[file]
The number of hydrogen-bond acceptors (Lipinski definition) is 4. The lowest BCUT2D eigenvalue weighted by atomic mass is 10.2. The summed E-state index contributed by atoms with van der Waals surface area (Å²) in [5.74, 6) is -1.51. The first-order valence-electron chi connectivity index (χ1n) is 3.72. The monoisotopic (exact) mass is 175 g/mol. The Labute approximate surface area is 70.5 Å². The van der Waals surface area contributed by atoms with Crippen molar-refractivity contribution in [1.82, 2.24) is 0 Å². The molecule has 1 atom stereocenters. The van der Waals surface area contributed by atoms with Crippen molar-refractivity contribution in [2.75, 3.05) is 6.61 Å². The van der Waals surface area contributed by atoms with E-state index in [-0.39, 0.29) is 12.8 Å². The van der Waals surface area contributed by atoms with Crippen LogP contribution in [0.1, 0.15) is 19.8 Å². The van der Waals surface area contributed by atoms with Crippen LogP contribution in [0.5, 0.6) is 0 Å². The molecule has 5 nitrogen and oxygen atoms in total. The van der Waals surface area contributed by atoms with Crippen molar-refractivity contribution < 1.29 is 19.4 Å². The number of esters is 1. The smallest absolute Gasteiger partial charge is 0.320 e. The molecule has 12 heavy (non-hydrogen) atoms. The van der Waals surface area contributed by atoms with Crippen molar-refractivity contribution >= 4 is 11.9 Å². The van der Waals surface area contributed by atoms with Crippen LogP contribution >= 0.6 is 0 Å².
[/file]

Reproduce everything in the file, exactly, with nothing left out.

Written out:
The number of hydrogen-bond acceptors (Lipinski definition) is 4. The lowest BCUT2D eigenvalue weighted by atomic mass is 10.2. The summed E-state index contributed by atoms with van der Waals surface area (Å²) in [5.74, 6) is -1.51. The first-order valence-electron chi connectivity index (χ1n) is 3.72. The monoisotopic (exact) mass is 175 g/mol. The Labute approximate surface area is 70.5 Å². The van der Waals surface area contributed by atoms with Crippen molar-refractivity contribution in [1.82, 2.24) is 0 Å². The molecule has 1 atom stereocenters. The van der Waals surface area contributed by atoms with Crippen molar-refractivity contribution in [2.75, 3.05) is 6.61 Å². The van der Waals surface area contributed by atoms with E-state index in [-0.39, 0.29) is 12.8 Å². The van der Waals surface area contributed by atoms with Crippen LogP contribution in [0.1, 0.15) is 19.8 Å². The van der Waals surface area contributed by atoms with Crippen LogP contribution in [0.5, 0.6) is 0 Å². The molecule has 5 nitrogen and oxygen atoms in total. The van der Waals surface area contributed by atoms with Crippen molar-refractivity contribution < 1.29 is 19.4 Å². The number of esters is 1. The smallest absolute Gasteiger partial charge is 0.320 e. The molecule has 12 heavy (non-hydrogen) atoms. The van der Waals surface area contributed by atoms with Crippen molar-refractivity contribution >= 4 is 11.9 Å². The van der Waals surface area contributed by atoms with Crippen LogP contribution >= 0.6 is 0 Å².